(2007 - 2008)
“The need to integrate, the anxiety of being different, and the sense of transplantation, all create a conflict between assimilation and vanishing. Sometimes it seems the children of the immigrants blend into their environment. They adapt their shape to the local template and the gap between them and those who belong is obscured. At other times their “otherness” makes them disappear, creating longing and absence from real space.”
In one photograph from Growing Down, two girls sit on what appears to be a back porch. One of them is reclining, staring at the camera with a glazed look, both bewildered and hallucinating. Her skin is so fair she seems bloodless. Her posture gives in to the pull of gravity, and her long hand seems to be sucked into the space between the wooden beams, wishing to touch or to penetrate. The other girl belongs in a different reality: she sits in a childlike position, very familiar, looking absent-mindedly at the camera. Her skin is darker, earthier, alive. Two dogs sit between the girls, their backs to the camera, constituting a decorative element reminiscent of animal sculptures in European gardens.
The chromatic range of the photograph is tight, cold, barely saturated, melancholy. This photograph contains a complex set of signs and images characteristic of the works in this series.
The “present” in the pieces is also the “absent.” Childhood, with its familiar attributes, is absent, its place taken by a mature presence, devoid of childlike spontaneity; a conscious, considered visibility, achieved by careful planning and meticulous execution, made familiar by Baroque painters such as Caravaggio or Velasquez, who excelled in transporting reality into the realm of the sublime. The critical distancing and the sexual presence of the objects bring to mind a much later reference, that of Balthus’s paintings of young girls: disturbing, anxious, seductive, and enigmatic.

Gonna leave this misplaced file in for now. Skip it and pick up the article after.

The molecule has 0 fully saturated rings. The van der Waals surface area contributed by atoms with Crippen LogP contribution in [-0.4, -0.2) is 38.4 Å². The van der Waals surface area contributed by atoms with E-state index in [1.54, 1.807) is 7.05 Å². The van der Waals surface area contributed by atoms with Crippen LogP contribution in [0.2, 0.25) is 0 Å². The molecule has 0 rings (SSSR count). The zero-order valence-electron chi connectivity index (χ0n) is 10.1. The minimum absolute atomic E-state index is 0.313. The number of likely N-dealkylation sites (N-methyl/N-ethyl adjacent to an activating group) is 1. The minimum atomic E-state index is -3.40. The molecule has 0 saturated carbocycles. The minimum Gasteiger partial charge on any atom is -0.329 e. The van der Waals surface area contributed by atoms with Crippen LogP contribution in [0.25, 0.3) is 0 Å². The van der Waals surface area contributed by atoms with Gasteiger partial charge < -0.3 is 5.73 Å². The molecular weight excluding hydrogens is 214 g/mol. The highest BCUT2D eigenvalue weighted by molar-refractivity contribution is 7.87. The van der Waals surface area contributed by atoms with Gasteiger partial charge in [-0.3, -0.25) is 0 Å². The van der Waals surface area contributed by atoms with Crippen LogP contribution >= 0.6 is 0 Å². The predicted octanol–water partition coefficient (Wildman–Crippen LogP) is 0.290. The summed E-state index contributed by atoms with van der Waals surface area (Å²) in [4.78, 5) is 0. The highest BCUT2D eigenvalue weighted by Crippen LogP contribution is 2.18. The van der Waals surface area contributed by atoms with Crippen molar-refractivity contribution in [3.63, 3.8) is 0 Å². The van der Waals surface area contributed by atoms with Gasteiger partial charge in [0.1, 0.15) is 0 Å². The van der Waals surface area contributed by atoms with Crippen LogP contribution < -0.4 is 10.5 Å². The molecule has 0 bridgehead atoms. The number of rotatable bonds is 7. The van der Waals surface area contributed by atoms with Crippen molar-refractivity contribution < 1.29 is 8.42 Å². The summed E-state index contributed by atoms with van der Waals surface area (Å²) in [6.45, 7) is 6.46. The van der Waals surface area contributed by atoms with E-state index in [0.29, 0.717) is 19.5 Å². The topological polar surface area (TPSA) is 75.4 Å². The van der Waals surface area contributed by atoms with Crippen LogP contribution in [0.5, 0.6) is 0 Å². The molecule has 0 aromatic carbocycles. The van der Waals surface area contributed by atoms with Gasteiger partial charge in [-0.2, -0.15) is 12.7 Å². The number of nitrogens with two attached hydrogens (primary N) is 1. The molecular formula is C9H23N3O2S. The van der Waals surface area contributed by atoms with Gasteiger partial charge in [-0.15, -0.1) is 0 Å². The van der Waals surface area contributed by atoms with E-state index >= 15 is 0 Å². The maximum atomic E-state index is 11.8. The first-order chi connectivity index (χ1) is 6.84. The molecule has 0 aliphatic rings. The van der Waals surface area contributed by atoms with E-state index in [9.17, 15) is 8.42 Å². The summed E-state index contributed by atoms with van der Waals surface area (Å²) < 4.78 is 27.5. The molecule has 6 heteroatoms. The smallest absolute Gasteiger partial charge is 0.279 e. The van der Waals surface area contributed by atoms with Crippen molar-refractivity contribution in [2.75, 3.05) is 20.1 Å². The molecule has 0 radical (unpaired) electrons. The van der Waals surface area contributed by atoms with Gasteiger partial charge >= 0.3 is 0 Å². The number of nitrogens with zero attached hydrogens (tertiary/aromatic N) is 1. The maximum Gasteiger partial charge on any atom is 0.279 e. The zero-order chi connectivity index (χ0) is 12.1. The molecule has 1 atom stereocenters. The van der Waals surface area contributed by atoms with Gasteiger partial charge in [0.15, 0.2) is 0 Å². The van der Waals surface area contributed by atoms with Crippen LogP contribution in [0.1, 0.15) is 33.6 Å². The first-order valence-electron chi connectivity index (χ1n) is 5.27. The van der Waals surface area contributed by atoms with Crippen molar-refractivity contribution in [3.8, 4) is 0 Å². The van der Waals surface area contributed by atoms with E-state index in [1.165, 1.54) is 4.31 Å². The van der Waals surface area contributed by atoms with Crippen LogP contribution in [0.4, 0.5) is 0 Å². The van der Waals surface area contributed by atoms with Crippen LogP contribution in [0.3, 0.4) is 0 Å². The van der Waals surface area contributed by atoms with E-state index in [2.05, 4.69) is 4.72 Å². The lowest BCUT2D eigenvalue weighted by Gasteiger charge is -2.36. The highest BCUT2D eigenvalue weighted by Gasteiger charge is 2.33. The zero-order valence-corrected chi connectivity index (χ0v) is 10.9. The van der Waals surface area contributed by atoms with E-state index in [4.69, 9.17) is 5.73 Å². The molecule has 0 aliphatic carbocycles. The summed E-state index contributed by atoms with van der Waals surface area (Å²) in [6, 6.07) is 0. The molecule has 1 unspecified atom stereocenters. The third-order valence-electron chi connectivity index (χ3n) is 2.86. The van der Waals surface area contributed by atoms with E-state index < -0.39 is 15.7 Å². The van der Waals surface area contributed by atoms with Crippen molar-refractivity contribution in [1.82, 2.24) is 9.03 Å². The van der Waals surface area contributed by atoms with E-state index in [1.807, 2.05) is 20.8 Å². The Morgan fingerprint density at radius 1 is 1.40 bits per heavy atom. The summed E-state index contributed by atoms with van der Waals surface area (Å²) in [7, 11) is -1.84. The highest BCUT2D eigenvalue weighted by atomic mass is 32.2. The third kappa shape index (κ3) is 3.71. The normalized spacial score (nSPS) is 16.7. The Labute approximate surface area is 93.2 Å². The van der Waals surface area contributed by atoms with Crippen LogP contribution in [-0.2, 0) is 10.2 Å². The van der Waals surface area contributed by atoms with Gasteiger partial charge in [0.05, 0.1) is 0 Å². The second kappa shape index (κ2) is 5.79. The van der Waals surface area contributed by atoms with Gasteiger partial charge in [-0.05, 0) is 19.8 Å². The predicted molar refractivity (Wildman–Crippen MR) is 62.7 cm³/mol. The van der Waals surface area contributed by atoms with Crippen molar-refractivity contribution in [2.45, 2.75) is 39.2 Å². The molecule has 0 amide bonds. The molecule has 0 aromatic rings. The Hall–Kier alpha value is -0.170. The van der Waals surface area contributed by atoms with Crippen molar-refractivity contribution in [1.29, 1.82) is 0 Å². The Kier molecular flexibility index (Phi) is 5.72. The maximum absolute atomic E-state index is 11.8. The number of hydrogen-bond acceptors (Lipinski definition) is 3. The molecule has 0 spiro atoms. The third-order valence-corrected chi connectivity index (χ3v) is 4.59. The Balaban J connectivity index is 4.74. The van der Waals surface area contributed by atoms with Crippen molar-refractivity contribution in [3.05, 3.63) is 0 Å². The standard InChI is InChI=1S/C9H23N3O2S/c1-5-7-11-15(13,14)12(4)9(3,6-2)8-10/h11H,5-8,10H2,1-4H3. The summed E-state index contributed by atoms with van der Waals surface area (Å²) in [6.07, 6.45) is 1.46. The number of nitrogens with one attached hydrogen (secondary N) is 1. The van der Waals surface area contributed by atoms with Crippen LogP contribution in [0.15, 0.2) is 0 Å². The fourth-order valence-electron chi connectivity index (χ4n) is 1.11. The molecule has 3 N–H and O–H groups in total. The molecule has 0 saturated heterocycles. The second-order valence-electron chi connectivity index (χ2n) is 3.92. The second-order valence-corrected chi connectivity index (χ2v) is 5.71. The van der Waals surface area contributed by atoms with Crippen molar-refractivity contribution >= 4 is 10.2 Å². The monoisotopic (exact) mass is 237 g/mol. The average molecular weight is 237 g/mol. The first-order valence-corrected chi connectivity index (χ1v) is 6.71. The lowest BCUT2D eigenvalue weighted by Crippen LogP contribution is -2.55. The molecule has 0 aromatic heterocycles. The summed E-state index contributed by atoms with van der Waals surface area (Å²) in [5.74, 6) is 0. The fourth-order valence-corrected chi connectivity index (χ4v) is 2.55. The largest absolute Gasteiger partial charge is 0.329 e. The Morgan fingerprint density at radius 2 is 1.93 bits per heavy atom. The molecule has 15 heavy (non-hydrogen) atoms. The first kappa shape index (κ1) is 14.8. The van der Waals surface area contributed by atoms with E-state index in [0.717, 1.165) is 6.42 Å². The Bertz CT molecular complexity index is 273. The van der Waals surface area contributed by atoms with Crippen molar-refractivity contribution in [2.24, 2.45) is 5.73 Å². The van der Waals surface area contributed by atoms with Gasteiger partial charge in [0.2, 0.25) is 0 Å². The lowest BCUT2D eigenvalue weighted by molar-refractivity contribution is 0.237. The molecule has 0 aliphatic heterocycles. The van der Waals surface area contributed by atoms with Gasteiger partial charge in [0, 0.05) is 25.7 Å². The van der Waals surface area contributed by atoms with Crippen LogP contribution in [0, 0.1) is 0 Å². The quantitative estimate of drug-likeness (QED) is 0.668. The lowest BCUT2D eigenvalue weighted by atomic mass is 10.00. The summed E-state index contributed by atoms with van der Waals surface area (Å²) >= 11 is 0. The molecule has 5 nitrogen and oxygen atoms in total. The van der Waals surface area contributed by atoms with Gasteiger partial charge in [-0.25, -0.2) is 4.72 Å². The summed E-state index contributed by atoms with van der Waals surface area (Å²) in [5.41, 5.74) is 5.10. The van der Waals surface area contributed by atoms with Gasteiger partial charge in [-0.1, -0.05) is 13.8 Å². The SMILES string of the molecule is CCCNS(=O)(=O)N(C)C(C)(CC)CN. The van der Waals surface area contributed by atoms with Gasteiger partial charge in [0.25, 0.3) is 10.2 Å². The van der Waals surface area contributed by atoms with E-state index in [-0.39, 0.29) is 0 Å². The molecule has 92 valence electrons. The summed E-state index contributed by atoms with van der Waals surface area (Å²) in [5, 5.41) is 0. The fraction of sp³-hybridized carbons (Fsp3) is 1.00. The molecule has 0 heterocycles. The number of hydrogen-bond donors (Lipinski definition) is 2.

I continue to study the photographs and stop in front of two girls in a doorway. One, her body wide and solid, turns a conscious, playful gaze at the camera, adopting a pose borrowed from the world of consumer culture, fashion. Beside her stands a very slim girl, her body limp, wilted. Her eyes are empty. The youngsters in Sher’s work should be growing and flourishing, as expected, but instead they are presented in a state of decline. Estrangement envelopes the images and invades them. Eastern European-looking children seem, next to their native, deep-rooted Israeli friends, transplanted into Orientalist space, which in itself is detached from time or place, at once Baroque and folkloric. The subjects and the space do not belong together but at the same time are inseparable. Their need to put in roots and belong defines and separates them. Ethnic integration unavoidably creates separateness and segregation rather than unity and sameness.
The need to integrate, the anxiety of being different, and the sense of transplantation, all create a conflict between assimilation and vanishing. Sometimes it seems the children of the immigrants blend into their environment. They adapt their shape to the local template and the gap between them and those who belong is obscured. At other times their “otherness” makes them disappear, creating longing and absence from real space.